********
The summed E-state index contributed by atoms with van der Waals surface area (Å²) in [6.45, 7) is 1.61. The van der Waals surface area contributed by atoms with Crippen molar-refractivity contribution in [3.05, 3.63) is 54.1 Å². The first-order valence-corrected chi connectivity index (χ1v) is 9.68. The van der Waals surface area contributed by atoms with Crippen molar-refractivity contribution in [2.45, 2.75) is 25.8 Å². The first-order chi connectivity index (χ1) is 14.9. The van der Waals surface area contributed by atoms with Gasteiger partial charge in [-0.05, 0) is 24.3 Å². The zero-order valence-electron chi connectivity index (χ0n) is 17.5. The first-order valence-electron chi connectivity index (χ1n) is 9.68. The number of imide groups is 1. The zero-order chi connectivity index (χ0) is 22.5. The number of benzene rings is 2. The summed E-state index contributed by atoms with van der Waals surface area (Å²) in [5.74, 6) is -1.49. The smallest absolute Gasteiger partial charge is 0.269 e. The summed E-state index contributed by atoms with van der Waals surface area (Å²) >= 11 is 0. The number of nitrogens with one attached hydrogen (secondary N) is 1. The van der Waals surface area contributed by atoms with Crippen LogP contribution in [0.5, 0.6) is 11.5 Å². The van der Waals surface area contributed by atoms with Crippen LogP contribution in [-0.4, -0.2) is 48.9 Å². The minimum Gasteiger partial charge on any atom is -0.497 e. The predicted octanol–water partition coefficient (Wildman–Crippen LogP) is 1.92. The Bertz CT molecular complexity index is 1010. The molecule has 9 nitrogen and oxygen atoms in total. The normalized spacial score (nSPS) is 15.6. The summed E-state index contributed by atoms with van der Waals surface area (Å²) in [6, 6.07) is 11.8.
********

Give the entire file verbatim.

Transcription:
The summed E-state index contributed by atoms with van der Waals surface area (Å²) in [6.45, 7) is 1.61. The van der Waals surface area contributed by atoms with Crippen molar-refractivity contribution in [3.05, 3.63) is 54.1 Å². The first-order valence-corrected chi connectivity index (χ1v) is 9.68. The van der Waals surface area contributed by atoms with Crippen molar-refractivity contribution in [2.45, 2.75) is 25.8 Å². The first-order chi connectivity index (χ1) is 14.9. The van der Waals surface area contributed by atoms with Gasteiger partial charge in [-0.05, 0) is 24.3 Å². The zero-order valence-electron chi connectivity index (χ0n) is 17.5. The first-order valence-electron chi connectivity index (χ1n) is 9.68. The number of imide groups is 1. The zero-order chi connectivity index (χ0) is 22.5. The number of benzene rings is 2. The summed E-state index contributed by atoms with van der Waals surface area (Å²) in [5.74, 6) is -1.49. The smallest absolute Gasteiger partial charge is 0.269 e. The summed E-state index contributed by atoms with van der Waals surface area (Å²) >= 11 is 0. The number of nitrogens with one attached hydrogen (secondary N) is 1. The van der Waals surface area contributed by atoms with Crippen LogP contribution in [0.5, 0.6) is 11.5 Å². The van der Waals surface area contributed by atoms with Crippen LogP contribution in [-0.4, -0.2) is 48.9 Å². The minimum Gasteiger partial charge on any atom is -0.497 e. The predicted octanol–water partition coefficient (Wildman–Crippen LogP) is 1.92. The Bertz CT molecular complexity index is 1010. The molecule has 9 nitrogen and oxygen atoms in total. The normalized spacial score (nSPS) is 15.6. The summed E-state index contributed by atoms with van der Waals surface area (Å²) in [6, 6.07) is 11.8.